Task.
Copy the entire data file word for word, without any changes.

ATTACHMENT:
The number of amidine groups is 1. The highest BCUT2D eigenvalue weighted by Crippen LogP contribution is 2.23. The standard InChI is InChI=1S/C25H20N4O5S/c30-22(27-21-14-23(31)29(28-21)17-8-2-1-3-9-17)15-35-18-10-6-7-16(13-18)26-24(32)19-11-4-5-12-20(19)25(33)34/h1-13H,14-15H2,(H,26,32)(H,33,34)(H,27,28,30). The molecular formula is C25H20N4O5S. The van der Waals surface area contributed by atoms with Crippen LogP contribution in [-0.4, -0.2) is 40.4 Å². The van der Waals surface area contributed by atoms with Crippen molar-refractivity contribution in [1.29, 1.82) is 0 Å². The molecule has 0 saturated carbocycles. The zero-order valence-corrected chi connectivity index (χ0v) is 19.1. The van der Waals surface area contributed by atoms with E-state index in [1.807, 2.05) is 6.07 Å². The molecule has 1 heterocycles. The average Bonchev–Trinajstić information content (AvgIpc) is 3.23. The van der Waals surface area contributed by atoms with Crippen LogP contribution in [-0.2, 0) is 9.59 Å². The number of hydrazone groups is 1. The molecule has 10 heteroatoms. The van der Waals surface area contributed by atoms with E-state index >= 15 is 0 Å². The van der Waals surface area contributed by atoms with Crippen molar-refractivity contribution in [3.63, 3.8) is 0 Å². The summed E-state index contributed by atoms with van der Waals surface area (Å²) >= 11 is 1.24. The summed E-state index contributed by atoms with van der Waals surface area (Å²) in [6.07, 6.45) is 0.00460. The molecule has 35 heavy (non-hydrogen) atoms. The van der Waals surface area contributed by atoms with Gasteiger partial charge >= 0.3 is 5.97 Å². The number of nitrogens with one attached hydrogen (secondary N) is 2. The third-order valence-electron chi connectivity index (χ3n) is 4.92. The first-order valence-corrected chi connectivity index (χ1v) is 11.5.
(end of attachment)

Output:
The number of amidine groups is 1. The highest BCUT2D eigenvalue weighted by Crippen LogP contribution is 2.23. The standard InChI is InChI=1S/C25H20N4O5S/c30-22(27-21-14-23(31)29(28-21)17-8-2-1-3-9-17)15-35-18-10-6-7-16(13-18)26-24(32)19-11-4-5-12-20(19)25(33)34/h1-13H,14-15H2,(H,26,32)(H,33,34)(H,27,28,30). The molecular formula is C25H20N4O5S. The van der Waals surface area contributed by atoms with Crippen LogP contribution in [-0.4, -0.2) is 40.4 Å². The van der Waals surface area contributed by atoms with Crippen molar-refractivity contribution in [1.29, 1.82) is 0 Å². The molecule has 0 saturated carbocycles. The zero-order valence-corrected chi connectivity index (χ0v) is 19.1. The van der Waals surface area contributed by atoms with E-state index in [1.807, 2.05) is 6.07 Å². The molecule has 1 heterocycles. The average Bonchev–Trinajstić information content (AvgIpc) is 3.23. The van der Waals surface area contributed by atoms with Crippen LogP contribution in [-0.2, 0) is 9.59 Å². The number of hydrazone groups is 1. The molecule has 10 heteroatoms. The van der Waals surface area contributed by atoms with E-state index >= 15 is 0 Å². The van der Waals surface area contributed by atoms with Crippen molar-refractivity contribution in [3.63, 3.8) is 0 Å². The summed E-state index contributed by atoms with van der Waals surface area (Å²) >= 11 is 1.24. The summed E-state index contributed by atoms with van der Waals surface area (Å²) in [6.07, 6.45) is 0.00460. The molecule has 35 heavy (non-hydrogen) atoms. The van der Waals surface area contributed by atoms with Gasteiger partial charge >= 0.3 is 5.97 Å². The number of nitrogens with one attached hydrogen (secondary N) is 2. The third-order valence-electron chi connectivity index (χ3n) is 4.92. The first-order valence-corrected chi connectivity index (χ1v) is 11.5.